A word about wind - We experienced a lot of wind going up and down this pass to the west and it is worth noting that between the peaks of this road the wind can shift radically.  Committing to a lean angle in the twisties can be downright dangerous.  Take it conservatively and be safe.  We stopped at Father Crowley not for the view, but from fatigue fighting the wind up that hill.


Continuing on Highway 190 west we turned right onto Highway 136 towards Owens Lake and the cutoff up to Cerro Gordo.  The well maintained dirt road is a 9 mile switchback ascent up to 8,000 ft.  The views are awesome, of course.  Now Cerro Gordo is privately owned and you have to call ahead for permission to stay in the bunkhouse there.  The caretaker, Robert, lives there with his wife about 9 months of the year and double rooms in the haunted bunkhouse cost about $50 a night.  Bring your sleeping bag as no linens are provided.  There is no running water for showers, but jugs are available to fill your camelbaks and for washing faces and hands.  Outhouse facilities are glorious one-holers with a door and a great view of Owens Valley.  The town has an old unoccupied hotel with a saloon with period photos, furniture, and even a card table next to a wall with bullet holes.


The best thing about Cerro Gordo was the firepit (wood included with the nightly fee).  We enjoyed it both that night and again the next morning.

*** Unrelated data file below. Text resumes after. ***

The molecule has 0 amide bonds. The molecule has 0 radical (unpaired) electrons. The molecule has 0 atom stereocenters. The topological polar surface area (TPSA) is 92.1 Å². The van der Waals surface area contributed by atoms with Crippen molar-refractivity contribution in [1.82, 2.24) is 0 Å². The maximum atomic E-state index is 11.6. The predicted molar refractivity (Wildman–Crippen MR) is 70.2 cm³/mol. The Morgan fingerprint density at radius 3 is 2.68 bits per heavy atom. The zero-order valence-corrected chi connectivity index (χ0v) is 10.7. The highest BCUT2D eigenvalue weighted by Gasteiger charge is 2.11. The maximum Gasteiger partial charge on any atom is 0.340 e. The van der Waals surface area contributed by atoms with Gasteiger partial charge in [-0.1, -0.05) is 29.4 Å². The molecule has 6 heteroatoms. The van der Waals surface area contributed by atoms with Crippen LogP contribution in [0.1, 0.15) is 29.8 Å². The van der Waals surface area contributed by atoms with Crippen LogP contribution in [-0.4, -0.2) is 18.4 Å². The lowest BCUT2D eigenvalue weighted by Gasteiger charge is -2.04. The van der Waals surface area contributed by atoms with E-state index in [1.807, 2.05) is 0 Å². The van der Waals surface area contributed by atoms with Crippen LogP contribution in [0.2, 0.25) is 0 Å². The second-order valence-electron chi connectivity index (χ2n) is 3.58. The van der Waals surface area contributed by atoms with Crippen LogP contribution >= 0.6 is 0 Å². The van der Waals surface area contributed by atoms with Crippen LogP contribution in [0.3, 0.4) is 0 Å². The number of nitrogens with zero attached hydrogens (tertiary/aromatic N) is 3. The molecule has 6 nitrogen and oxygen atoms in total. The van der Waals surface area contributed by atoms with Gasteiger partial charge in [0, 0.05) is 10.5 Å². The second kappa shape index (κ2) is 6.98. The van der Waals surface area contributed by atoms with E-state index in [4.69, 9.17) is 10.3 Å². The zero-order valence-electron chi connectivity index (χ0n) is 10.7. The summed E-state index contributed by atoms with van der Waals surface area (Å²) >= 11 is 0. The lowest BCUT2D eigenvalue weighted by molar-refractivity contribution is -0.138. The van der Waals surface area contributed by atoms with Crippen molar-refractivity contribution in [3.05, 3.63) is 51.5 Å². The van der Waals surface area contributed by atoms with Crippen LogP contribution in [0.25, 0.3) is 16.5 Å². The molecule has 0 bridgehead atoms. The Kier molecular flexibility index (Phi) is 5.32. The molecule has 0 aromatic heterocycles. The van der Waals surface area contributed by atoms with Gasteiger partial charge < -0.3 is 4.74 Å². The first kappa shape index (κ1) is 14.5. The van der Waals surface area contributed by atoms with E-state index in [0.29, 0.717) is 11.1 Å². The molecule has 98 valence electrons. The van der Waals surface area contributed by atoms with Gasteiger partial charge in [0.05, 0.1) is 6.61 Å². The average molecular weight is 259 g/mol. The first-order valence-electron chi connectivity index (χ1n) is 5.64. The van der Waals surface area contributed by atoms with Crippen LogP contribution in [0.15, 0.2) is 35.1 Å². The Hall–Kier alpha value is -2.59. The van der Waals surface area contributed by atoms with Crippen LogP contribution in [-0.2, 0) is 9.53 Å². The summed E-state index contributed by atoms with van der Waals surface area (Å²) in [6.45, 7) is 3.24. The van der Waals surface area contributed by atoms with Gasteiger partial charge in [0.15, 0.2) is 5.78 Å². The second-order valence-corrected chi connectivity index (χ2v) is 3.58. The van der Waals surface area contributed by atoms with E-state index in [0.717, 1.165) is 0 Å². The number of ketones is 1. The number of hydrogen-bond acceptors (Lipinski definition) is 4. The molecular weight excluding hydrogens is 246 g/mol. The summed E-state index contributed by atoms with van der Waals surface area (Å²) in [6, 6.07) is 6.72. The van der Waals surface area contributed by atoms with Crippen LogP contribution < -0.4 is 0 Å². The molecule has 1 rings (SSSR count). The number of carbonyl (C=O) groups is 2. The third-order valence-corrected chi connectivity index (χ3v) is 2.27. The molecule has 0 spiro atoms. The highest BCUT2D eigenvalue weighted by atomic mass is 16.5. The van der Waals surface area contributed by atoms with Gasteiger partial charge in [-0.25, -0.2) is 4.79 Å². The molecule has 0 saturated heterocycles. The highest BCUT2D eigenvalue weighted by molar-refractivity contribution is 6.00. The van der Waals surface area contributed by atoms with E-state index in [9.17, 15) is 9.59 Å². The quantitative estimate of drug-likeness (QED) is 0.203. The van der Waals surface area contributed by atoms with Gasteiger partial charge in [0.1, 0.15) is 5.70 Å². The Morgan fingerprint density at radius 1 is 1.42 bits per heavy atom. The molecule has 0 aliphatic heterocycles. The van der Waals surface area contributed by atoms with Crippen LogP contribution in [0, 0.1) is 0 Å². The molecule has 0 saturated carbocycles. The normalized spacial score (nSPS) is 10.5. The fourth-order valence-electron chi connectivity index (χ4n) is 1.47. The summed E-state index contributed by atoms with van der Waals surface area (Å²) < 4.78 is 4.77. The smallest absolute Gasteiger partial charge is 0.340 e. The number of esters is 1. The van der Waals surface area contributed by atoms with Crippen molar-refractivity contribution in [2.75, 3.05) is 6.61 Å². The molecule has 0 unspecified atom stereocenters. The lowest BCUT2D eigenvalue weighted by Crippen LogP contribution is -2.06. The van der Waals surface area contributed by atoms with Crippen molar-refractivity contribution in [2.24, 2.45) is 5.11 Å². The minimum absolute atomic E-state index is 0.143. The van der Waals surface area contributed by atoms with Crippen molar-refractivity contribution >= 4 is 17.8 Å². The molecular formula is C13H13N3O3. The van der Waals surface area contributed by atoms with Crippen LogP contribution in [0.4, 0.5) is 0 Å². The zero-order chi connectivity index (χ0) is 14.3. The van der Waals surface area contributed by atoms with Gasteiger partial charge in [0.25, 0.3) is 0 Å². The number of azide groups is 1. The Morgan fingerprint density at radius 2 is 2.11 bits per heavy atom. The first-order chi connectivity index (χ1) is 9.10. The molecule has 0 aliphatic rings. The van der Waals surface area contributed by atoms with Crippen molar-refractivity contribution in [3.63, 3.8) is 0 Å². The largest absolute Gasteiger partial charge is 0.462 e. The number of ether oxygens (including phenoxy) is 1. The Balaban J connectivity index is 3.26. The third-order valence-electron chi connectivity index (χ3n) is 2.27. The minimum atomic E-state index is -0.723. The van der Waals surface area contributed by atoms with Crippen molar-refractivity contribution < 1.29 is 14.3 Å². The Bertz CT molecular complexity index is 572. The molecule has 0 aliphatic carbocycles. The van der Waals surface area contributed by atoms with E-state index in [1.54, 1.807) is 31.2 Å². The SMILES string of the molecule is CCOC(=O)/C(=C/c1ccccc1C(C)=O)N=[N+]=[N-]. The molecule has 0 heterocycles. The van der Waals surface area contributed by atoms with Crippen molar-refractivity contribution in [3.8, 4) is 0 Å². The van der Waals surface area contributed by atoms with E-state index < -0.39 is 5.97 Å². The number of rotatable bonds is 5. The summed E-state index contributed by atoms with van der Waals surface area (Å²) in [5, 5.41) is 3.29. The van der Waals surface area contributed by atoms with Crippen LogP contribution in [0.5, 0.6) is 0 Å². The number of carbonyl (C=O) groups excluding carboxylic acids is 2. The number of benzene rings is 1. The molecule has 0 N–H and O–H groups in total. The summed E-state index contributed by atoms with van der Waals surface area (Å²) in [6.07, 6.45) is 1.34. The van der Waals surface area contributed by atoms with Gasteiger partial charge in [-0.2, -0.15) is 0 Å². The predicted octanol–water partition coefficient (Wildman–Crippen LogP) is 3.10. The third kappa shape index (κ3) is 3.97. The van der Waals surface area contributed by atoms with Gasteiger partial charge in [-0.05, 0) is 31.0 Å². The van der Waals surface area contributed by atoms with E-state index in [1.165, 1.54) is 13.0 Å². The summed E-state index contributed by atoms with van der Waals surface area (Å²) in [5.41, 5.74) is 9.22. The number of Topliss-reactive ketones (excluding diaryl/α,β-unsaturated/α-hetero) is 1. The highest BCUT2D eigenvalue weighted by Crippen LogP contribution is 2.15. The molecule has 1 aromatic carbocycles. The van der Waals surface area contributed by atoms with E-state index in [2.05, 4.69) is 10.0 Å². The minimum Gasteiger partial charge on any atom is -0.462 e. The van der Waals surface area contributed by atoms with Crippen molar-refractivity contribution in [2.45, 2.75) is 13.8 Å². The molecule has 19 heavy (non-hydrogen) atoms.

Arrived at Cerro Gordo.  Every building you see is abandoned.



The bunkhouse.  Bring your own sleeping bag and don't listen to the ghost stories.



Night falls on this amazing place.  Great for a drink and a cigar, but be careful, the temperature drops quickly.



Carter was the master firestarter.



On the way down - 8 miles and 8,000 ft to Owens Lake.  Spectacular views and drops.



Mark S., and the Carro Gordo caretaker, Robert, who was a gracious and entertaining host!


Day 2


Day 2 Part 1.jpg

Our route for the first part of Day 2


After coffee and passing the hat around for a tip for Robert and his hospitality, we rode back down to Owens Lake and headed up Hwy 136 towards Hwy 395 and into Big Pine, where we fueled up again, before heading west on Hwy 168 up to the Ancient Bristlecone Pine Visitor Center, where it started to snow on us.  These roads are paved but can be crumbly on the shoulders, with some gravel and small rocks in the turns, so again, ride conservatively and enjoy the views.